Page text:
Brazil’s Workers Party chooses textile magnate as candidate

In an electoral maneuver aimed both at winning votes and placating foreign investors, Brazil’s Workers Party (PT) has chosen a multimillionaire textile magnate and leader of the right-wing Liberal Party (PL) as its vice presidential candidate in elections set for October.

The PT’s perennial presidential candidate, former Sao Paulo metalworkers union leader Luiz Inacio “Lula” da Silva, will run on a ticket with Jose Alencar, the owner of Coteminas, the biggest textile corporation in Brazil, worth over $500 million.

To cement the alliance, Lula had to suppress opposition from the leftist intellectuals and militant workers who have in the past supported the PT. For Alencar, the problem was overcoming opposition from the Universal Church of the Kingdom of God, a Christian evangelical movement that forms the principal base of the PL, many of whose elected representatives are church leaders.

Alencar, a former vice-president of Brazil’s National Confederation of Industries, employs some 16,000 workers in 11 textile plants concentrated in his home state of Minas Gerais.

The right-wing ex-union bureaucrats and politicians who control the PT supported the alliance, arguing that Alencar would serve as a “shield” against the charges from major investors that a PT government would spell economic catastrophe for Brazil.

The major Wall Street banks and investment firms have blamed a recent run on Brazil’s currency and a slump in government bonds sales on polls showing Lula beating his nearest rival, Jose Serra, the candidate of the ruling government coalition, by a 2-to-1 margin. Investors have cited the PT’s previous calls for a default or renegotiation of the country’s foreign debt as a reason for wariness.

In an attempt to reassure foreign investors, the PT and Lula have pledged to respect all economic agreements signed by the current government and are expected to unveil the party’s most conservative economic program ever at the end of this month. The party also dispatched its senior economic advisor to New York and Washington recently to pledge a Lula government to the defense of private property and profit.

The alliance with the Liberals will inevitably mean moves even further to the right by Lula. While the PT has long allied itself with the Rural Landless Workers Movement, a group that has staged occupations of estates to pressure the government for agrarian reform, Alencar has denounced the movement as nothing more than “criminals.”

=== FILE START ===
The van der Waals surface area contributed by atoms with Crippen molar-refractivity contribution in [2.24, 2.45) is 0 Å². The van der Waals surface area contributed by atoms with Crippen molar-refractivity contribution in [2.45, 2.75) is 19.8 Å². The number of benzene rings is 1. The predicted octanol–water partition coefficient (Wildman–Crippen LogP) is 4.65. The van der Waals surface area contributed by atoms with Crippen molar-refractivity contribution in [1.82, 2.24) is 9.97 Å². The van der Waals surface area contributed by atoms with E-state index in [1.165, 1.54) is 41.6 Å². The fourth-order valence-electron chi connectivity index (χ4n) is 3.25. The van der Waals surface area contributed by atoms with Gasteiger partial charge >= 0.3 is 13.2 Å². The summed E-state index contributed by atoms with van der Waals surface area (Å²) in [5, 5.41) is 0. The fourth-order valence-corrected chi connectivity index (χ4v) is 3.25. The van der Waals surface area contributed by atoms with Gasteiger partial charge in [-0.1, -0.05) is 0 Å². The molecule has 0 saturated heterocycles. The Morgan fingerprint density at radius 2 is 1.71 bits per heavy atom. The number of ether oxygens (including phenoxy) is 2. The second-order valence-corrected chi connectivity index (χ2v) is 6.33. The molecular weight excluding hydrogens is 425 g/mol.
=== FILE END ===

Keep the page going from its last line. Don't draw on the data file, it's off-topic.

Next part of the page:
The PL has also demanded that a Lula government retain the country’s current Central Bank president, Arminio Fraga, a former adviser to billionaire investor George Soros who is identified with a policy of astronomical interest rates that have mired the country in recession for the past four years.

The peculiar alliance between the ex-union leader and the right-wing millionaire has prompted protests from leftist intellectuals and militant workers who have supported the PT, as well as derision from the party’s opponents. Paulo Maluf, a corrupt fixture on the right of Brazilian politics since he was installed as Sao Paulo’s mayor by the military dictatorship more than 30 years ago, said that the choice of Alencar demonstrated that Lula wanted to end any association between the PT and left-wing politics.

Maluf said he had been impressed with the depth of Alencar’s reactionary views after hearing him interviewed on a radio program. “I felt like a communist,” he said. “He is to my extreme right.”

Brazilian economic analysts have little confidence that the PT’s embrace of the right will have any major impact on the markets. The country’s economic crisis continues to deepen despite the emergency measures announced by the government of Fernando Henrique Cardoso last week, including drawing on $10 billion worth of IMF credits to defend the real. The Brazilian currency has continued to slide against the dollar, reaching record lows. And the Wall Street credit rating agency Moodys downgraded Brazilian bonds from “stable” to “negative,” classifying them as the most risky investments in the world after Argentina and Nigeria.

While investors have cited fears of the PT coming to power, the country’s economic crisis has far deeper roots in a massive public debt of more than $250 billion, more than 70 percent of the country’s economic output. With the real’s fall relative to the dollar and the necessity to offer ever-higher interest rates to sell government bonds, Brazil is caught in a vicious economic spiral. Interest rates already stand at 18.5 percent, strangling economic activity.

Confident talk of Brazil being immune to “contagion” from the economic collapse of neighboring Argentina has given way to real concerns that South America’s largest economy may also face a catastrophic meltdown.

“Whoever was saying that Brazil had escaped unharmed from fallout from the Argentine crisis is reviewing their position,” wrote Celso Pinto, chief editor of the business daily Valor. “All attention is now on Brazil, the presidential elections and the internal debt.” The influential daily Folha de Sao Paulo’s leading commentator Clovis Rossi called the debt “a time bomb ... ready to explode in the lap of the next government.” That government, he warned, “could be engulfed by a huge crisis.”

If that happens, and Lula is elected in October, the former metalworkers unionist will find himself at the head of a regime charged by the Brazilian bourgeoisie and the IMF with imposing unprecedented economic austerity and suppressing massive social upheavals.